Cite common views on necessary tuna conservation and management activities in Western and Central Pacific Ocean

    Contact:                Erin Grandstaff and Charlie Patterson, +1 202-449-8368

[email protected], [email protected] 

Washington, D.C. – 5 May 2016 – The International Seafood Sustainability Foundation (ISSF) and the Parties to the Nauru Agreement (PNA) announced today that they have signed a Memorandum of Understanding (MOU) establishing a framework for mutual cooperation. The three-year MOU will establish a mechanism for working more closely together on shared activities to promote the sustainability of tuna fisheries, as well ecologically healthy and productive marine ecosystems, in the Western and Central Pacific Ocean (WCPO).

ISSF and PNA share the view that there is a need to improve the conservation and sustainable use of tuna resources in the WCPO. ISSF and PNA also acknowledge the role that the Western and Central Pacific Fisheries Commission (WCPFC) plays in assessing and managing tuna populations in the WCPO. ISSF further recognizes that PNA members are responsible for implementing the decisions adopted by the PNA Ministers and WCPFC within waters under their national jurisdiction.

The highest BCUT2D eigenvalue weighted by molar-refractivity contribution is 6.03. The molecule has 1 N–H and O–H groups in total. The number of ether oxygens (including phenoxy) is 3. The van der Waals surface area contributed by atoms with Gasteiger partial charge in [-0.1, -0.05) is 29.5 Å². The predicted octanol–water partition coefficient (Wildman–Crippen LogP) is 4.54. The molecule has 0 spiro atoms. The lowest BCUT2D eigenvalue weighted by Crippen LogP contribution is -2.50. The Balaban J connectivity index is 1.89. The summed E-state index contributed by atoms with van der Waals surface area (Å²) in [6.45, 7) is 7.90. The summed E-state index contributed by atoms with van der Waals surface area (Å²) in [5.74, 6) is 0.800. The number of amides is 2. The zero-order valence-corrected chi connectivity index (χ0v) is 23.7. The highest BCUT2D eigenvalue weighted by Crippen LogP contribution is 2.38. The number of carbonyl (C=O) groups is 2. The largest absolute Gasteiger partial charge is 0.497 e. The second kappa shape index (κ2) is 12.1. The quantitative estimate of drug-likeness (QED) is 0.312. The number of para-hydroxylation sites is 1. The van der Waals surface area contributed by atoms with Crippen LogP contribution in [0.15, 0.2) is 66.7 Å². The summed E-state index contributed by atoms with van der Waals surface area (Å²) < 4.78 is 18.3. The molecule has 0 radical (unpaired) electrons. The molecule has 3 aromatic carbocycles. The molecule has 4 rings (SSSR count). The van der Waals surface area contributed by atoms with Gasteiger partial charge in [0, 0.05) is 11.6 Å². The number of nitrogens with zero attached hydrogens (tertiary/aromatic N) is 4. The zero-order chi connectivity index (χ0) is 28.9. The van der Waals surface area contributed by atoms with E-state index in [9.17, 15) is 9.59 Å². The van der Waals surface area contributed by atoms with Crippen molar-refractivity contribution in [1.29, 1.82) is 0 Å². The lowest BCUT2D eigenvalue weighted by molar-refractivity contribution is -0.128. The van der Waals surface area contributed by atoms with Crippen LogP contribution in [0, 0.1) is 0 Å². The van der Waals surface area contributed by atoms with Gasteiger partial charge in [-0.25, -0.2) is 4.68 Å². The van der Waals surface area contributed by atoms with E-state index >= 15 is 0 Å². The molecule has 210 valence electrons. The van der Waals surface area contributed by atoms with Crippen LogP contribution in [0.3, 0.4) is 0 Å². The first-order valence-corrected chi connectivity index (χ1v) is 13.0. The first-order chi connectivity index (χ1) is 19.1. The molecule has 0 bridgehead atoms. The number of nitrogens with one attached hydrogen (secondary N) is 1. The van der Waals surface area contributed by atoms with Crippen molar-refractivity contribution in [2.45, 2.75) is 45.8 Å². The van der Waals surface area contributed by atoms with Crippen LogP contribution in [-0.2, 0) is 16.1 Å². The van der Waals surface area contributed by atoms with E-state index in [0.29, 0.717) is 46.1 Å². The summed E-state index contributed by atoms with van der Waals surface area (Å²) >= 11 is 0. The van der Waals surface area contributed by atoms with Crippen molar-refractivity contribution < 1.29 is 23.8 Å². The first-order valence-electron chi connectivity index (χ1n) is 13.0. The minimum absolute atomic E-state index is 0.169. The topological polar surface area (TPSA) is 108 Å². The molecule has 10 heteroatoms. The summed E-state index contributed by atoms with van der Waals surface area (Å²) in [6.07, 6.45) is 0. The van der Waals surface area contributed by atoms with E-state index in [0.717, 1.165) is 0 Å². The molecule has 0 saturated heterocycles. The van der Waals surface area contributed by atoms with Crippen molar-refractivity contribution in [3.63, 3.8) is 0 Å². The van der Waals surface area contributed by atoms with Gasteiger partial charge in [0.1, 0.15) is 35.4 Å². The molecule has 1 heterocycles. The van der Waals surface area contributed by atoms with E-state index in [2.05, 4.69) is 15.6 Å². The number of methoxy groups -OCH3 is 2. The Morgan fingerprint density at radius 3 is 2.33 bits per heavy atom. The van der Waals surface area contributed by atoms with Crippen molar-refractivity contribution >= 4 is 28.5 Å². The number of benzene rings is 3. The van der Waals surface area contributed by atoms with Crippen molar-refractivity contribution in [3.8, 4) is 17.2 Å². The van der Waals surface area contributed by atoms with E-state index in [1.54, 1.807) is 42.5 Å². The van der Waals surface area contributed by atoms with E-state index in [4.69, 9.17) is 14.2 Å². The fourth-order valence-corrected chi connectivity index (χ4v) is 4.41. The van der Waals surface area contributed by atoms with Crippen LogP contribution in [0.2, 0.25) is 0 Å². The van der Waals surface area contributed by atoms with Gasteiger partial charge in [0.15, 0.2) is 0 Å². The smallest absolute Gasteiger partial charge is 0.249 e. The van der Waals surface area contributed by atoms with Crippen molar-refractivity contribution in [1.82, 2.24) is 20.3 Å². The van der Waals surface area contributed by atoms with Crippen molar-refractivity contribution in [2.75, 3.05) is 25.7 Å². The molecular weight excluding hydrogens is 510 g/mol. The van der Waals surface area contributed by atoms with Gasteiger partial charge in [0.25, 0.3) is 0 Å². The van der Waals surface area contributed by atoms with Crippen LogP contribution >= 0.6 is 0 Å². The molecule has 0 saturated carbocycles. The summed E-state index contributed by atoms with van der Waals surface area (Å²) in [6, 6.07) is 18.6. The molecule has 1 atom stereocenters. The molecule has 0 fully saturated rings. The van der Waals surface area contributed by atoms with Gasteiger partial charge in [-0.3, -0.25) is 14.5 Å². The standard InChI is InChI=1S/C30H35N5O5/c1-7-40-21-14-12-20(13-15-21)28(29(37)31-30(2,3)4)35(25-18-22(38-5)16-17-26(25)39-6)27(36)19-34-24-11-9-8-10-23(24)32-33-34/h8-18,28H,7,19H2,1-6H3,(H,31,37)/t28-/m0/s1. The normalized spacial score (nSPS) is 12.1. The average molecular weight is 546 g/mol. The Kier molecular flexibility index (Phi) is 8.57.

“The PNA has been committed to the adoption of harvest control rules in the WCPFC, has achieved the first ever Marine Stewardship Council certification of a purse seine tuna fishery, and has put into place strong monitoring, control and surveillance (MCS) measures like 100% observer coverage, VMS and FAD tracking,” said ISSF President Susan Jackson. “We applaud and support these activities by the PNA, and advocate for similar programs across all tuna RFMOs and tuna fisheries. It is a natural next step that ISSF and PNA, who have worked alongside for some time now, have formalized a cooperative relationship,” Jackson continued.

ISSF and PNA will jointly work toward ensuring that WCPFC and the region have the necessary tools to improve the sustainability of the region’s tuna purse seine fisheries – from the improved and expanded use of e-monitoring and e-reporting technologies to the implementation of a harvest strategy to a mechanism to regionally manage capacity and other science-based activities.